13 August, 2007

LPS and Intellectual Property

No, the two titular nouns aren't related, at least in this post. Instead, they're bullet points:

1) LPS
Arg the stuff! It's everywhere. Everywhere! Even in endotoxin-free water.

2) Intellectual Property
So I wound up raising a little bit of hell the other day on an Alternet article. Basically, I asked whether or not the public should have a say in how the public funds for medical research are distributed. The responses were...interesting, and thought-provoking. It was, for one, pointed out that the public already does, theoretically at least, have a say in how funds are distributed through the voice they elect in their elected voice people. But this process is so obscure and convoluted that public funds for medical research are, fundamentally, completely in the hands of the agency that dispenses them and therefore subject to whatever dark processes or technical idiosyncrasies that the agency sees fit to impose. There is also the problem of everyday, non-nerd people understanding the highly detailed and technical knowledge needed to comprehend science itself and appraise it. This is very much exacerbated by the common inability of scientists to communicate without resorting to esoterica and jargon.

Representatives! That's what elected voice people are called...

Nonetheless, all of this also drew in the question of intellectual property and how it is defined and used. I mean, as a scientist, if I worked really hard on some kind of knowledge, quantifying, statisticifying it, etc., I'd be rather very much pissed off it someone else came and looked at my datas and scooped them and beat me to publication and got all the credit for my hard work. Publish or perish! But this is what supports the whole current structure of science, in which we guard our projects kind of closely (especially from other institutions) while closely collaborating with a select few within the same, or closely-related, institution. In addition to this, new knowledge is submitted to august journals for peer-review. While peer-review is necessary for making sure that research is kept up to quality and accurate and real, it also hinders the conversion of knowledge into practice and possibly also the rate at which science, and hence understanding, progresses as a whole.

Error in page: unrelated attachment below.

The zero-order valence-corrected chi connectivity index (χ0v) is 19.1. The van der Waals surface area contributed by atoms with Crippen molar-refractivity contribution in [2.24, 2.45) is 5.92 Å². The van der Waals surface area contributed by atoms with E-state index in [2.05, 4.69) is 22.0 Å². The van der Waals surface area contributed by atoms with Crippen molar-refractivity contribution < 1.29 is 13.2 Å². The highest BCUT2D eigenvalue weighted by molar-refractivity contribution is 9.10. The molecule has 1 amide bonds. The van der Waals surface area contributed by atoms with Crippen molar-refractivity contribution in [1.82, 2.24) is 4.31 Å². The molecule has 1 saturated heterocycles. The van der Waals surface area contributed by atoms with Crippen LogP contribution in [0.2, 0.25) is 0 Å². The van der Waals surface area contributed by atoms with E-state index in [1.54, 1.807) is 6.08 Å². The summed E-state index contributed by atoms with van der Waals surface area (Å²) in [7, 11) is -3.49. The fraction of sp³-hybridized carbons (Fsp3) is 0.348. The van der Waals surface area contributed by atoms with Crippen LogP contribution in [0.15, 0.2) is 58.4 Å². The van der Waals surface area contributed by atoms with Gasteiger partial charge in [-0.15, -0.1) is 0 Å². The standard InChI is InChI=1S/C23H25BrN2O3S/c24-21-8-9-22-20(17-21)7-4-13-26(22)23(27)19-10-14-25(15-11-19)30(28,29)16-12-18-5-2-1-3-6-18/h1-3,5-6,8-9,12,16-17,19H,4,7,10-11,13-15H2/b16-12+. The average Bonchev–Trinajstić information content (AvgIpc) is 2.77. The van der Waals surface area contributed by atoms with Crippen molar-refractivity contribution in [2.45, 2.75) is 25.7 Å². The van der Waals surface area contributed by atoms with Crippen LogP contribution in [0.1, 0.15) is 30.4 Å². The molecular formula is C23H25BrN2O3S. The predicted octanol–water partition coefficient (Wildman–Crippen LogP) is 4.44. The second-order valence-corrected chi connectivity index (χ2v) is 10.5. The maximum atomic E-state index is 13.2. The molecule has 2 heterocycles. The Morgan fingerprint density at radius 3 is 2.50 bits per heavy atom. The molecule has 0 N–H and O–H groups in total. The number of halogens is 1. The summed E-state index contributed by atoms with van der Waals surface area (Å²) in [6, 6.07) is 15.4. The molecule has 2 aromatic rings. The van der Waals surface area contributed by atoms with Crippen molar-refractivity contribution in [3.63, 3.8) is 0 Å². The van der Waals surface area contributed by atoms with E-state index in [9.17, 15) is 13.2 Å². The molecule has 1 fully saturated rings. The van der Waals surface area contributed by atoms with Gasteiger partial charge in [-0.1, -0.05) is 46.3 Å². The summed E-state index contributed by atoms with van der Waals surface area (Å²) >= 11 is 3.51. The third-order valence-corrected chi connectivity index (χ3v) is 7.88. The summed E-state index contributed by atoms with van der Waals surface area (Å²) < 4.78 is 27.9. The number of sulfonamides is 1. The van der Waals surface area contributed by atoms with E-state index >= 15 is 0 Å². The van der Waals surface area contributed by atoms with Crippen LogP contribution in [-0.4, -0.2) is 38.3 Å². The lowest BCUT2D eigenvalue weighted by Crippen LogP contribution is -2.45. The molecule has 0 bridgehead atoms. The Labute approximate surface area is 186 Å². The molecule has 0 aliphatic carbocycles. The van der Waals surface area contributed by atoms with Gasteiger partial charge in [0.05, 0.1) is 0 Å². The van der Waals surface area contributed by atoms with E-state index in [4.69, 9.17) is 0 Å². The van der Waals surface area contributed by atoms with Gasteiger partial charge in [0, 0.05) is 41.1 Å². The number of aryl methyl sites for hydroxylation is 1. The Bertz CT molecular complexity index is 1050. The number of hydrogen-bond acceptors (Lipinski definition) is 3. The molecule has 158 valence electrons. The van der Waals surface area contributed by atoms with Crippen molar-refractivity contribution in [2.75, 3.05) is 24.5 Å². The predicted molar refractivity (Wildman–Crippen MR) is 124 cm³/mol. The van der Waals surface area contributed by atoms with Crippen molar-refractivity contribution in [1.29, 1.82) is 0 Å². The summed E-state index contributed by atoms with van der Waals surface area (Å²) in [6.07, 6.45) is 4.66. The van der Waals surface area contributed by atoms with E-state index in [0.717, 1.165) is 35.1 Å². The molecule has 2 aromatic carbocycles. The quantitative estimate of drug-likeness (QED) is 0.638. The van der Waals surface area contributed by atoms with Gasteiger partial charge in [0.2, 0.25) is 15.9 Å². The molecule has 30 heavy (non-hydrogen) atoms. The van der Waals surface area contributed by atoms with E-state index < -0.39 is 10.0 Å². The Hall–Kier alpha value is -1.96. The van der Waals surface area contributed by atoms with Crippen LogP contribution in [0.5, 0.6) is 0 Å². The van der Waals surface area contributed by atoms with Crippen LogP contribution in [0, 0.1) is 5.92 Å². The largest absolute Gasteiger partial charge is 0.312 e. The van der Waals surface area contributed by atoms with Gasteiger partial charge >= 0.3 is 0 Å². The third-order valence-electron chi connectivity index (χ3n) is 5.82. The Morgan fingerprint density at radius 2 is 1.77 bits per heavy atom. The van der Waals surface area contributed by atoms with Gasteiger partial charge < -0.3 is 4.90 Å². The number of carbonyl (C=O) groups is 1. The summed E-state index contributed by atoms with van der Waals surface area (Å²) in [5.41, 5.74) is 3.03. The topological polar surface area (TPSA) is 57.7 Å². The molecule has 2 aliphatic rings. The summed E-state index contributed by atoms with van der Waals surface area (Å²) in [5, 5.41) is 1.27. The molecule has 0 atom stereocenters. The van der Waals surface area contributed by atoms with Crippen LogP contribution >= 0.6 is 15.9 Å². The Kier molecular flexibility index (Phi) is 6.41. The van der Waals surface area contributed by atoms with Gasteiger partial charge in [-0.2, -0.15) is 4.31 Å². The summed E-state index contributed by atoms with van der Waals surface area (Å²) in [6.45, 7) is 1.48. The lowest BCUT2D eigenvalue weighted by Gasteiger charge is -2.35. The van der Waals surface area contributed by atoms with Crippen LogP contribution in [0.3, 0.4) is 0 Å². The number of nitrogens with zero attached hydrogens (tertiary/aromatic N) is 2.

Let us, for a moment or two before laughing at it, consider the possibility of a massive research wiki application. Scientists could got there to upload their findings and other scientists could read those findings and, as such, be up-to-date on the cutting edge continually, instead of having to rely on PubMed (not dissing PubMed, just saying that it can be a bit cumbersome at times, like a lovable fat aunt, but then, I guess that the wiki proposed above could wind up being a lot like a spastic, hyper-caffeinated troop of twinned monkey children). Would science then go faster? Would technology follow faster? And, most importantly, would improvements to the average quality of life for non-scientists and average people be faster?

But, on the other hand, how would grant funding be decided? How would the role of intellectual property change? How would scientific accreditation change? Would the profit motive (here, more academic recognition than cash) change for scientists? And in the end, would this be like changing in cookies and milk (PubMed) for Red Bull and coffee? Or does chaos theory hold that even hyper-caffeinated monkey children will eventually move together to create some kind of Electric Slide Dance order?

And I'll leave you with that, the mental image of spastic, hyper-caffeinated, twinned monkey children doing the Electric Slide.

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